Smoking Cessation After Acute Myocardial Infarction in Relation to Depression and Personality Factors

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Smoking Cessation After Acute Myocardial Infarction in Relation to Depression and Personality Factors

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Publication Article, peer reviewed scientific
Title Smoking Cessation After Acute Myocardial Infarction in Relation to Depression and Personality Factors
Author Schlyter, Mona ; Leosdottir, Margrét ; Engström, Gunnar ; André-Petersson, Lena ; Tydén, Patrik ; Östman, Margareta
Date 2016
English abstract
Smoking is an important cardiovascular risk factor and smoking cessation should be a primary target in secondary prevention after a myocardial infarction (MI). The purpose of this study was to examine whether personality, coping and depression were related to smoking cessation after an MI MI patients a parts per thousand currency sign 70 years (n = 323, 73 % men, 58.7 +/- 8.3 years), participating in the Secondary Prevention and Compliance following Acute Myocardial Infarction study in Malmö, Sweden, between 2002 and 2005, were interviewed by a psychologist to assess coping strategies and completed Beck Depression and NEO Personality Inventories, in close proximity to the acute event. Correlation between smoking status (current, former and never), personality factors, coping and depression was assessed at baseline and 24 months after the MI using logistic regression and in a multivariate analysis, adjusting for age and sex Of the participating patients, 46 % were current smokers. Two years after the event, 44 % of these were still smoking. At baseline, current smokers scored higher on the depression and neuroticism scales and had lower agreeableness scores. Patients who continued to smoke after 2 years had higher scores on being confrontational (i.e. confrontative coping style) compared to those who had managed to quit. Patients who continued to smoke had significantly lower agreeableness and were more often living alone Personality, coping strategies and psychosocial circumstances are associated with smoking cessation rates in patients with MI. Considering personality factors and coping strategies to better individualise smoking cessation programs in MI patients might be of importance.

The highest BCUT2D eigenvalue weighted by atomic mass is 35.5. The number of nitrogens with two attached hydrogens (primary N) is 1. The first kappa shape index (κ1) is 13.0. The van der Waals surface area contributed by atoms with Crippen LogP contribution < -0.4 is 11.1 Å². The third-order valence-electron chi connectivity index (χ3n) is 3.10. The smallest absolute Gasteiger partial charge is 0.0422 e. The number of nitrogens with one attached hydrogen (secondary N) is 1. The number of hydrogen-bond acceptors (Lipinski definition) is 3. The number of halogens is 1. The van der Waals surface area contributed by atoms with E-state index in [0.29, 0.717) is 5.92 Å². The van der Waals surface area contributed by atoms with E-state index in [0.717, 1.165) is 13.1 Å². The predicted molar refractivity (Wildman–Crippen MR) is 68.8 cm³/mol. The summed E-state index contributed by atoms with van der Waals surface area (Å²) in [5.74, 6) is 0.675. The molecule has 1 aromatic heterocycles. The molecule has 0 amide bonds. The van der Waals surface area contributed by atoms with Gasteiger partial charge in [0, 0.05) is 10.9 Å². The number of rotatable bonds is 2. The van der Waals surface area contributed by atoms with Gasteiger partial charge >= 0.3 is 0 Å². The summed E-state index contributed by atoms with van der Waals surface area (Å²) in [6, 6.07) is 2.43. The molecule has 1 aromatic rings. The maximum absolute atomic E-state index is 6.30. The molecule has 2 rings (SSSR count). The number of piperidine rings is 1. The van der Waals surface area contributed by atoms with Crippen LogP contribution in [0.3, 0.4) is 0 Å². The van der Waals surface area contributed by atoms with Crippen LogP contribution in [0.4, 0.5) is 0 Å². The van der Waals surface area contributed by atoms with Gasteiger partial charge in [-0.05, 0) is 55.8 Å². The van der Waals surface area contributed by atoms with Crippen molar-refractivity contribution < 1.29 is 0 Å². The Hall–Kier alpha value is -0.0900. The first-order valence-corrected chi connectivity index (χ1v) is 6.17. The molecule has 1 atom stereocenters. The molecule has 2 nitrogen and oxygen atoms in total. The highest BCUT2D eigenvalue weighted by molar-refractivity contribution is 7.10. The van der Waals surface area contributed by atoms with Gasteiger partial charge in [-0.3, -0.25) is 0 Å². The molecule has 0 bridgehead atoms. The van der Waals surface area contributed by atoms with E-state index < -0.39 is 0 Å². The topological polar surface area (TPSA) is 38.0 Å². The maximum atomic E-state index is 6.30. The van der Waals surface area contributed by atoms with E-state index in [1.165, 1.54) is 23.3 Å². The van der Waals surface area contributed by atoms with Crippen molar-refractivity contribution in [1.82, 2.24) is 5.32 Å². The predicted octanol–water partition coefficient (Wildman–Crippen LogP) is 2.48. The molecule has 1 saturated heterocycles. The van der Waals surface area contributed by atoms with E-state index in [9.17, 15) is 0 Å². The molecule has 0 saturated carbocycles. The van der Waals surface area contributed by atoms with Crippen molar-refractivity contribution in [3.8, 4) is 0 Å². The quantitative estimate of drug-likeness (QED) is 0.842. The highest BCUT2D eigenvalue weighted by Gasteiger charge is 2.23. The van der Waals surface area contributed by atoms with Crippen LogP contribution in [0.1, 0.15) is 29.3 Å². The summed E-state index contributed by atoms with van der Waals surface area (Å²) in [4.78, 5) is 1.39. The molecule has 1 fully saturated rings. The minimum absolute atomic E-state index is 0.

DOI https://doi.org/10.1007/s12529-015-9514-y (link to publisher's fulltext.)
Publisher Springer
Host/Issue International Journal of Behavioral Medicine;2
Volume 23
ISSN 1070-5503
Pages 234-242
Language eng (iso)
Subject Personality factor
Depression
Smoking cessation
Acute myocardial infarction
Prevention
Medicine
Research Subject Categories::MEDICINE
Handle http://hdl.handle.net/2043/23051 Permalink to this page
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